|Courtesy of Tomato411.com|
My husband's precious tomatoes have been a disappointment this cloudy, cool summer, and for the first time since he began "farming" in our front yard, I had to resort to buying tomatoes in August. Fortunately our farmers have beauties, far cries from the flavorless pink baseballs at the store.
In honor of the Symbol of Summer, I offer Ten Tomato Tips:
- Dirt and sun provide flavor. Ask your farmer how they grew their tomatoes.
- Sniff the suckers. If they smell rich and tomato-y, that's a good bet. We just visited my niece, who has the disconcerting habit of smelling any food you offer her, as if you were holding out something you pulled from the trash can. This habit would be handy for tomato-choosing.
- Don't put them in the fridge! It makes them mealy. But you knew that already, right?
- Store tomatoes stem-side down. This tip courtesy Cook's Illustrated and my neighbor. Doing so "blocks air from entering and moisture from exiting the scar." Meaning, mold prevention.
- A tomato salad a day keeps the doctor away. While I love a good Caprese Salad (tomatoes, fresh mozzarella, basil, olive oil, salt), here in Washington there are some tasty variations. My mother-in-law serves up a Walla-Wallese Salad: sliced tomatoes alternated with sliced Walla Walla Sweet onions and drizzles with olive oil and balsamic vinegar. When I don't have any fresh mozzarella, I just go for the sliced tomatoes with balsamic and olive oil. Who needs lettuce?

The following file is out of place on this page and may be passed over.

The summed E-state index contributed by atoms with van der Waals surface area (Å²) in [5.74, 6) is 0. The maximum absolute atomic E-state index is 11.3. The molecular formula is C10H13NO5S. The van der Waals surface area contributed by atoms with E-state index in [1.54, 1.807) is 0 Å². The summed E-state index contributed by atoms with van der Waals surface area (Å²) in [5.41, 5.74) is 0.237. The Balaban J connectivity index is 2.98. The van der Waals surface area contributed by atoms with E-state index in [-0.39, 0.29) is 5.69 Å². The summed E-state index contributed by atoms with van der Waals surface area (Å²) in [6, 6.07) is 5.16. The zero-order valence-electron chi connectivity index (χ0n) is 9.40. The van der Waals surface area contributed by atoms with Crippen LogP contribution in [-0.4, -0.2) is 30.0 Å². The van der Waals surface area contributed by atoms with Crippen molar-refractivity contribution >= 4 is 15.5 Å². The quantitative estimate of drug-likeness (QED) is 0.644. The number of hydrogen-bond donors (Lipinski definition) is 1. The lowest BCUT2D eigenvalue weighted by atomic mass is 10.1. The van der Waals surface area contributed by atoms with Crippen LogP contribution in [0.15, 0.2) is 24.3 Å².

- Don't can? Don't panic. Frequent UFJ blog readers will know I'm just an armchair pioneer woman. I do NOT can, make my own cheese, raise my own chickens, slaughter my own cattle. One year I tried to take my husband's tomato bumper crop and make sauce of it all. After slaving over a hot stove for hours I found it so not worth it. Bring on the BPA from storebought canned tomato sauce because I just...can't...deal with it. Well, a dear friend alerted me to the fact that I can just pick all those tomatoes, wash them, pull the stem out, and throw them in a freezer bag. Yes, they turn to mush when you thaw them in the winter, but they're recipe-ready! You can thaw, drain, and puree them if you like.
- Not a fan of fried green tomatoes? I've tried. We used to have a gardener who would beg for some of our green tomatoes at the end of the season so he could go fry them up. Surely they must be good, right? Well--not my version, is all I can say. If you've got tons of green tomatoes on the vine come October, just pick them and spread them out on newspapers or cardboard in the garage. They'll continue to ripen, and while they won't be as good as vine-ripened, you won't have to feel rotten-tomato-guilt when that first frost hits.
- Sugar helps everything. Add some when cooking with tomatoes. My homemade spaghetti sauce calls for a whole teaspoon.
- Tomato water is useful. It's acidic, which is the reason it leaches BPA from cans. Think lemon juice. You can use the tomato juice/water/dribbles to do lemon-juicy things, like marinate raw fish. One website suggests using all the run-off in soups. Hmmm...not likely for me, but some of you thrifty, industrial types might try it.
- Get out of the beefsteak rut! Even your commongarden grocery store offers an array of tomato varieties. Ask your farmers about the different colors and flavors. Tell them how you plan to use them, and ask for recommendations. Picking several colors of tomatoes makes for both flavor and interest in your salads, especially.